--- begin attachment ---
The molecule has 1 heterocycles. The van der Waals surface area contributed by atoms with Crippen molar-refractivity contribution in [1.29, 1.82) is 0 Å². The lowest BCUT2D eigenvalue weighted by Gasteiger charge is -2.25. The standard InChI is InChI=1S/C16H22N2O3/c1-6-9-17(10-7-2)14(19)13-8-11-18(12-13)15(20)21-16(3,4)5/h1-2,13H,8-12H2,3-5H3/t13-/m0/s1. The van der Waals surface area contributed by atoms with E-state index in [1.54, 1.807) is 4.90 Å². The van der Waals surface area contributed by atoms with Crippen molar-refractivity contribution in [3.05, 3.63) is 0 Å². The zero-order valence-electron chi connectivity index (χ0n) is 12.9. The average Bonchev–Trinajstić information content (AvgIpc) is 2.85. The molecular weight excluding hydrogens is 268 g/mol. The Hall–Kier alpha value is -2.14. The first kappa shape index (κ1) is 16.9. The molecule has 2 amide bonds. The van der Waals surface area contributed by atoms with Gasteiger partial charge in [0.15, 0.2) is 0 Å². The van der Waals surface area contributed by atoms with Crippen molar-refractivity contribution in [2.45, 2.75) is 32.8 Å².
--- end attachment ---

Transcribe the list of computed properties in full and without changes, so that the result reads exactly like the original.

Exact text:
The molecule has 1 heterocycles. The van der Waals surface area contributed by atoms with Crippen molar-refractivity contribution in [1.29, 1.82) is 0 Å². The lowest BCUT2D eigenvalue weighted by Gasteiger charge is -2.25. The standard InChI is InChI=1S/C16H22N2O3/c1-6-9-17(10-7-2)14(19)13-8-11-18(12-13)15(20)21-16(3,4)5/h1-2,13H,8-12H2,3-5H3/t13-/m0/s1. The van der Waals surface area contributed by atoms with E-state index in [1.54, 1.807) is 4.90 Å². The van der Waals surface area contributed by atoms with Crippen molar-refractivity contribution in [3.05, 3.63) is 0 Å². The zero-order valence-electron chi connectivity index (χ0n) is 12.9. The average Bonchev–Trinajstić information content (AvgIpc) is 2.85. The molecular weight excluding hydrogens is 268 g/mol. The Hall–Kier alpha value is -2.14. The first kappa shape index (κ1) is 16.9. The molecule has 2 amide bonds. The van der Waals surface area contributed by atoms with Gasteiger partial charge in [0.15, 0.2) is 0 Å². The van der Waals surface area contributed by atoms with Crippen molar-refractivity contribution in [2.45, 2.75) is 32.8 Å².